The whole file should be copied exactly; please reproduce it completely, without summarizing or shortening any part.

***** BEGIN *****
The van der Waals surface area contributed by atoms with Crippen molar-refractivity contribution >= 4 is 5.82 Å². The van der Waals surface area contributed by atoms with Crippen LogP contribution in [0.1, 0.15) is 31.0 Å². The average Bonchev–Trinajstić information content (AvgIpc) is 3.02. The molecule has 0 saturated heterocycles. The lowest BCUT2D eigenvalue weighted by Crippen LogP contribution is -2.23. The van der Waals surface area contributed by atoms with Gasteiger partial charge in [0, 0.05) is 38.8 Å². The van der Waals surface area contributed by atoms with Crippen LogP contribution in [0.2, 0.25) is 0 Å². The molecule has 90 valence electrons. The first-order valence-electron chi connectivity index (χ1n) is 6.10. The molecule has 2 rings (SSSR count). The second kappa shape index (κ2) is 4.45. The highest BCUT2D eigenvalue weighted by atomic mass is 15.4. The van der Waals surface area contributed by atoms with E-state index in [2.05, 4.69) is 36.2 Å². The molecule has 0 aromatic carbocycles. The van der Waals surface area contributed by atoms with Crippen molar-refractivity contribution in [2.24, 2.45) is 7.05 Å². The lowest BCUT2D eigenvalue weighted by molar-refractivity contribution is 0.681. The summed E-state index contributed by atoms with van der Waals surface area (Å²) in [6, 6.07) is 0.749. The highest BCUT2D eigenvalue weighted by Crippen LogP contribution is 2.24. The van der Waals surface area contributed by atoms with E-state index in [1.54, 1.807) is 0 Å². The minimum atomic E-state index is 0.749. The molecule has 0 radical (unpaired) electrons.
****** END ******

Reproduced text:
The van der Waals surface area contributed by atoms with Crippen molar-refractivity contribution >= 4 is 5.82 Å². The van der Waals surface area contributed by atoms with Crippen LogP contribution in [0.1, 0.15) is 31.0 Å². The average Bonchev–Trinajstić information content (AvgIpc) is 3.02. The molecule has 0 saturated heterocycles. The lowest BCUT2D eigenvalue weighted by Crippen LogP contribution is -2.23. The van der Waals surface area contributed by atoms with Gasteiger partial charge in [0, 0.05) is 38.8 Å². The van der Waals surface area contributed by atoms with Crippen LogP contribution in [0.2, 0.25) is 0 Å². The molecule has 90 valence electrons. The first-order valence-electron chi connectivity index (χ1n) is 6.10. The molecule has 2 rings (SSSR count). The second kappa shape index (κ2) is 4.45. The highest BCUT2D eigenvalue weighted by atomic mass is 15.4. The van der Waals surface area contributed by atoms with E-state index in [2.05, 4.69) is 36.2 Å². The molecule has 0 aromatic carbocycles. The van der Waals surface area contributed by atoms with Crippen molar-refractivity contribution in [2.24, 2.45) is 7.05 Å². The lowest BCUT2D eigenvalue weighted by molar-refractivity contribution is 0.681. The summed E-state index contributed by atoms with van der Waals surface area (Å²) in [6, 6.07) is 0.749. The highest BCUT2D eigenvalue weighted by Crippen LogP contribution is 2.24. The van der Waals surface area contributed by atoms with E-state index in [1.54, 1.807) is 0 Å². The minimum atomic E-state index is 0.749. The molecule has 0 radical (unpaired) electrons.